2. I heavily leverage doctl as a meta-host-discovery tool (supremely bad practice, but for my purposes, worked, since I knew what I was looking for would be unique enough to work as an effective scope of servers).
  3. I use a main function to implement a simple enough if/else statement to parse out junk arguments and get me the action I want.
  4. This is a very specific script that addresses a very specific (hopefully, temporary) need, so it does a lot of things I just didn’t care to do manually, which always introduces a risk if not implemented (and tested, and designed to be self-checking) properly.

First, let’s talk about what I did right:

By filtering using the first argument $1 when I run my script (`` we’ll call it), it prevents functions from being fired off when I don’t need them to (because it’s not my argument that invokes the function), but also only utilizes secondary arguments (i.e. $2 ) when explicitly referenced in the function (so it has to, first, match a $1 condition). The script is (relatively) verbose; most actions are explained, so you know what you’re seeing. I use pretty specific, pointed options for arguments (`rebuild` vs. deploy for example, is pretty specific). I keep the only destructive function (`clean`) in its own space, so it won’t be invoked while trying to call something else that doesn't, at least, try to clean up after itself.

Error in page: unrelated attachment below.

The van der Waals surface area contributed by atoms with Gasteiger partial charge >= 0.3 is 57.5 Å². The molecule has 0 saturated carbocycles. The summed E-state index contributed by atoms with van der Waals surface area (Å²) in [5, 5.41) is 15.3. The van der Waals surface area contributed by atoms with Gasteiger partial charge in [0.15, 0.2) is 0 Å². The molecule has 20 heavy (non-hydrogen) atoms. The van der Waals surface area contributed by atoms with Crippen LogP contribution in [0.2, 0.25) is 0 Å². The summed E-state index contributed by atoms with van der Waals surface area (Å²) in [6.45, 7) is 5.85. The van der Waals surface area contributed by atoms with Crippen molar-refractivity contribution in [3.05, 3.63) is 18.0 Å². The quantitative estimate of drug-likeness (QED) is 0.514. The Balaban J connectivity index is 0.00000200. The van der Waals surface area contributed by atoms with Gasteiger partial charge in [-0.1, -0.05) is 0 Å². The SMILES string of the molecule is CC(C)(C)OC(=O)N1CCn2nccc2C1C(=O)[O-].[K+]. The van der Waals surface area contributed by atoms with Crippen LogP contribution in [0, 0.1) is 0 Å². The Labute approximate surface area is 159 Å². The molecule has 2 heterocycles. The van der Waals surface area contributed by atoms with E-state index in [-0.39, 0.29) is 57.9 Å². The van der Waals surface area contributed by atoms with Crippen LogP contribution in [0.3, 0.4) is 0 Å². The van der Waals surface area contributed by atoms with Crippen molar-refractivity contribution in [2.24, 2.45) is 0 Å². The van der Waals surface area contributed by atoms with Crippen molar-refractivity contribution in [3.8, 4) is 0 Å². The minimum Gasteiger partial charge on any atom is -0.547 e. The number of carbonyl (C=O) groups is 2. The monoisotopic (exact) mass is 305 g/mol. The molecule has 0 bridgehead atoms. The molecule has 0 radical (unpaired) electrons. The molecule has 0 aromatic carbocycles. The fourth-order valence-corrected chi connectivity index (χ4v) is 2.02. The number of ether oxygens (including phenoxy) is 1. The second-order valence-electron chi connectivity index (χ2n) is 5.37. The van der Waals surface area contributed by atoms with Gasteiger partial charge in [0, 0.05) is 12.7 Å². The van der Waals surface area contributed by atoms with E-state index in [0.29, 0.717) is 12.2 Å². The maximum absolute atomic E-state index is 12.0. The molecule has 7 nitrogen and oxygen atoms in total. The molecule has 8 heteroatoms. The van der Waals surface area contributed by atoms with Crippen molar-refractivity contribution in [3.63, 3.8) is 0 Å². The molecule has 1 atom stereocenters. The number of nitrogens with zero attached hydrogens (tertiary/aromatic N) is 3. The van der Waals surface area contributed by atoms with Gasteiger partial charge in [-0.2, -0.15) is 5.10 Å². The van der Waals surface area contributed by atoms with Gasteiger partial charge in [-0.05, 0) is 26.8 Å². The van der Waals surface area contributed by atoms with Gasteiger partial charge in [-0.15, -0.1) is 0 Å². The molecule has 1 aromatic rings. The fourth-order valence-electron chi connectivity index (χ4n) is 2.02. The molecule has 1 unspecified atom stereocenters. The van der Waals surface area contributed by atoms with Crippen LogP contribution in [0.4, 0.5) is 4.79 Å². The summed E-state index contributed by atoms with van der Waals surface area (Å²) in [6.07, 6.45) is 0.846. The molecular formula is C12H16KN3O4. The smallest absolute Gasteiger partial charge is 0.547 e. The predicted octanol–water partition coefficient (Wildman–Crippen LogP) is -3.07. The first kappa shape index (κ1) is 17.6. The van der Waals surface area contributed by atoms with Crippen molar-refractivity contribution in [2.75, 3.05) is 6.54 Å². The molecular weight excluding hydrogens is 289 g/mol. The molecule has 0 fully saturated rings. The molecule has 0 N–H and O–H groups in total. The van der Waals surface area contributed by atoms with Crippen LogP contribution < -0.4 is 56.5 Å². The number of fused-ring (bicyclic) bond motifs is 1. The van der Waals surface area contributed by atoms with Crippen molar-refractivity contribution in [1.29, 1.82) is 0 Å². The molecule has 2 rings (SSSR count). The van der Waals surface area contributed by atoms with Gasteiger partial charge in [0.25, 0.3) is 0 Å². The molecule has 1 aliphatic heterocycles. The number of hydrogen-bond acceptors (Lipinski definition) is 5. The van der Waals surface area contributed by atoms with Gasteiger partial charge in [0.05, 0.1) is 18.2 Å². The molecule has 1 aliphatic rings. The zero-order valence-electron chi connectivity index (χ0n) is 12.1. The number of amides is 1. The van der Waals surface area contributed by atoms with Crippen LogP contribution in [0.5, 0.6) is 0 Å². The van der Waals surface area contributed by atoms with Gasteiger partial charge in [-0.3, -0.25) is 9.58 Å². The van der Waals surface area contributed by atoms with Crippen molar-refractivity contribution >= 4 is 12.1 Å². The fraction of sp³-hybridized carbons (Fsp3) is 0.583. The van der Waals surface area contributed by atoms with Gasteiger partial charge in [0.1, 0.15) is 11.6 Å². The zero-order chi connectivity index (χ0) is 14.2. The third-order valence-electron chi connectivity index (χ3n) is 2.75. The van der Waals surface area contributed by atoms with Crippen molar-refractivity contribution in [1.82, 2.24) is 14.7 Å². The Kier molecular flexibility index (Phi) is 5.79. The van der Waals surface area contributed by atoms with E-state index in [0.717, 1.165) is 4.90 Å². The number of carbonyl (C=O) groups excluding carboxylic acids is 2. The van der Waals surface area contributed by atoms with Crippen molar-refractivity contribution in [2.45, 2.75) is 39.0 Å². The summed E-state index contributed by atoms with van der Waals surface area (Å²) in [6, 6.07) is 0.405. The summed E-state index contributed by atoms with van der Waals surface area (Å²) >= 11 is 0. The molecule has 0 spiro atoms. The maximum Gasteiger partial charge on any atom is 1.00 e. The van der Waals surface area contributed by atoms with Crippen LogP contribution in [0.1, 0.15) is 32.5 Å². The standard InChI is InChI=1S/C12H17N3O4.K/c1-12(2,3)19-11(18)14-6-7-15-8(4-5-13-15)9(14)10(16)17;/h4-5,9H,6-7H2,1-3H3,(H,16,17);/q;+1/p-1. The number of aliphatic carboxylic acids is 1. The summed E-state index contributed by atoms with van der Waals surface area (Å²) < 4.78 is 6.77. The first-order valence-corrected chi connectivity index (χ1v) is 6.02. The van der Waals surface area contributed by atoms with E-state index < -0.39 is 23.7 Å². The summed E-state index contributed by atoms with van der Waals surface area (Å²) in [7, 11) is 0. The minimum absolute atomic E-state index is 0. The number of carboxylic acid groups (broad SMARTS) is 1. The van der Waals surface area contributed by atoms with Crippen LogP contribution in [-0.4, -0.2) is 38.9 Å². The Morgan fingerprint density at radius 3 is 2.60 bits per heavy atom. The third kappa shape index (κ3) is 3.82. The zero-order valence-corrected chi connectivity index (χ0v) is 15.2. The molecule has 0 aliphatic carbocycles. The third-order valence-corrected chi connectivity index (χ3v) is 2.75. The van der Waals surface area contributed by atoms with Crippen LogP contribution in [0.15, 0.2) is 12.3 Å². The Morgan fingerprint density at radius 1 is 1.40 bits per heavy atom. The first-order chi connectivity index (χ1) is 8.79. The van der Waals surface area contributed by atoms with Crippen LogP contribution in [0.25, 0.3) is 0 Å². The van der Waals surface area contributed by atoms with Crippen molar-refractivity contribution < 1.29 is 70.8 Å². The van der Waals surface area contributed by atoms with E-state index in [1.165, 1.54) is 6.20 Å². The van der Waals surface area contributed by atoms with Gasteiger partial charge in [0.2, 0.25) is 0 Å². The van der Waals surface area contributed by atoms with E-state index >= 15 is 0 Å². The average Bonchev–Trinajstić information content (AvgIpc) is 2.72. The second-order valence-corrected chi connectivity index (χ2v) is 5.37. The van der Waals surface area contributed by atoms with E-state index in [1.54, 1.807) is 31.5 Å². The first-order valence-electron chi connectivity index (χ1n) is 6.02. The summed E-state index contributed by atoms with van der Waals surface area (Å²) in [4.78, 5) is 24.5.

So, where can this go wrong?